Once I had crossed Turkey and made an illegal entry into northern Iraq at the Habur checkpoint, I entered on a scene that did a bit more than merely change my outlook. The Kurdish provinces of Saddam Hussein's dominion had been turned into a howling wilderness. ...Nothing prepares you for how lush and green the uplands are. Nor could anything have prepared me for the chain of wrecked and gutted and poisoned cities that showed Saddam's unquenchable thirst for destruction: ...village after village and township after township voided of population and then dynamited or bulldozed, while on charred and desolate bits of the landscape ugly blockhouse encampments had been built to "concentrate" the dispossessed. ...The Kurdish city of Halabja had been hit by Iraqi chemical weapons in March of 1988, losing over five thousand of its citizens in just one afternoon. Three years later, it was still possible to interview and to photograph people whose wounds were still burning and suppurating, or whose lungs had been corroded.

Although the rebellion was suppressed in most of Iraq, a part of Iraqi Kurdistan remained in Kurdish rebel hands, protected by the US and British military from reconquest by Saddam.

    This was the closest that the Kurds, the largest population in the world without a state of its own, had come to controlling a piece of the earth that was distinctively theirs. Nor could I help noticing how many red flags were on display, how few mullahs there seemed to be, and how many invocations of old internationalist slogans were to be heard. [Note: Both of the two main Kurdish parties have connections to the Socialist International.] It was chaotic and improvised; ...the atmosphere was somewhat tribal for my taste, but, as Orwell said when analyzing his own mixed feelings about republican and anarchist Catalonia, 'I recognized it at once as a state of affairs worth fighting for.' The idea of 'Reds for Bush' might seem incongruous, but it was a very great deal more wholesome than 'pacifists for Saddam.'"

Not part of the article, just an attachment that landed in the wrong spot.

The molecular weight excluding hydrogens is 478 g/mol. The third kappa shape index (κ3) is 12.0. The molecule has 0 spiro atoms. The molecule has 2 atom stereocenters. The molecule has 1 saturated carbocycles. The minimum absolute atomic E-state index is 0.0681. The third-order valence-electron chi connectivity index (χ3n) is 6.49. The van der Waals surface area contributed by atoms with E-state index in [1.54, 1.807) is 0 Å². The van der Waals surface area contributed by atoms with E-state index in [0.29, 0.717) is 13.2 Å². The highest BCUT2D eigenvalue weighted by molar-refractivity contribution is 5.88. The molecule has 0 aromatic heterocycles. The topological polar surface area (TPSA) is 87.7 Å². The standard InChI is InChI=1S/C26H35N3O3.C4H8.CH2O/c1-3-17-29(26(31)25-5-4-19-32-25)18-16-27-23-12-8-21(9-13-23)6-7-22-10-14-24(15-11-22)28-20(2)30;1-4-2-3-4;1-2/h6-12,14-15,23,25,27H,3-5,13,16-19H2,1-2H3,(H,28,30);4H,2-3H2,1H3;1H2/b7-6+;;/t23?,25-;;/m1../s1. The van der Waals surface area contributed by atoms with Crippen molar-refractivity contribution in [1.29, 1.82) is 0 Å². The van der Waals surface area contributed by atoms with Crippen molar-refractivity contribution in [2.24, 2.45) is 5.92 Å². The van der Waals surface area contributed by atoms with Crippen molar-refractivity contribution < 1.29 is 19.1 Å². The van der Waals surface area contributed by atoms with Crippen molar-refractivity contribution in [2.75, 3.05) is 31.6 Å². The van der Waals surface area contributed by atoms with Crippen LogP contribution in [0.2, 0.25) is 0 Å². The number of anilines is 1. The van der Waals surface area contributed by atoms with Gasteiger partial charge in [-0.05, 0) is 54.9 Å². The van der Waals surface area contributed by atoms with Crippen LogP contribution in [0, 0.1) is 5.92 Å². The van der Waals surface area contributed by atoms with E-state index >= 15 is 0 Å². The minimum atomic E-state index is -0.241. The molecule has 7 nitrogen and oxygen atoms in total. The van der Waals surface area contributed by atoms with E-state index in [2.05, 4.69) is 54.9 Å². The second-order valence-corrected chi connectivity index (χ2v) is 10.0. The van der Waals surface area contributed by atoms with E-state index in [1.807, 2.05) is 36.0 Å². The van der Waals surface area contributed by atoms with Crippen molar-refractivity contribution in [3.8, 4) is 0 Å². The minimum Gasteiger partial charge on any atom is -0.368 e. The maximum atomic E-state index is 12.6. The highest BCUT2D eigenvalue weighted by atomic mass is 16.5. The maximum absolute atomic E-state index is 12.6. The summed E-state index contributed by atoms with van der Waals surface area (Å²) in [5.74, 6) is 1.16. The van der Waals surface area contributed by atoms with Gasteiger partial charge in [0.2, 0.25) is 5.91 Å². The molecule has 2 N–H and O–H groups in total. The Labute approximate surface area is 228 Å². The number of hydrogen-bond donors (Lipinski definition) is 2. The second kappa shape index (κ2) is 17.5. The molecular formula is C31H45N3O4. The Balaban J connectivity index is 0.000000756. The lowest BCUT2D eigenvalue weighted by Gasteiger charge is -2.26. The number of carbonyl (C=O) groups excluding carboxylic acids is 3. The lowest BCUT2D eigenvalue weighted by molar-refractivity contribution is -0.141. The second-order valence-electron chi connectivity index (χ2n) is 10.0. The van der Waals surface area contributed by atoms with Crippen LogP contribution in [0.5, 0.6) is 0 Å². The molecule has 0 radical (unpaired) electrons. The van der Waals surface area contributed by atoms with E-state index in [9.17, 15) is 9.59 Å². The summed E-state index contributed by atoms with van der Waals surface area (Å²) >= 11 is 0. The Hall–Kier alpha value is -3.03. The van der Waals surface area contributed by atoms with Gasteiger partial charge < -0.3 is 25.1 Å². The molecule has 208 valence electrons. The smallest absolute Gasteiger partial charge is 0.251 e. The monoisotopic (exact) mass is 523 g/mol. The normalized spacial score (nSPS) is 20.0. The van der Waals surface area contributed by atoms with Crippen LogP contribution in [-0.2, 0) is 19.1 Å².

For Hitch, all this presented paradoxes. He began with the conventionally leftist bias --- i.e., the axiom that American military action anywhere, for any purpose, was always irredeemably evil. But in northern Iraq he saw not only the evidence of Saddam Hussein's savagery, but a free Kurdistan with an exhilarating, revolutionary atmosphere and a native, popular, somewhat Social Democratic administration, protected from Saddam by NATO and the US Air Force, which was led by the despicable American President George H.W. Bush.

A few years later, he had to reconsider matters further when he visited Sarajevo "an ancient and civilized town, famous in European history as the site of a tragic drama but also celebrated as a symbiotic meeting place of peoples and cultures and religions...being coldly reduced to shards by drunken gunners on the surrounding hills who sniggeringly represented the primeval hatred of the peasant for the city and the illiterate for the educated."

In Sarajevo, dodging Serbian shells and sniper bullets as the civilian inhabitants had to do for almost four hellish years, Hitch felt rising inside him "an internal yell [that] took the form of a rather simple plea: that the United States Air Force appear in the Bosnian skies and fill with fear and trembling the fat, red, broken-veined faces of the crack Serbian artillerymen who had never until then lost a battle against civilians." And that is just what finally happened, under the leadership of the despicable American President Bill Clinton although, as Hitchens wrote elsewhere, "without the support of the large and consistent anti-war wing of American politics, whose members moaned ceaselessly about quagmire."

§     §     §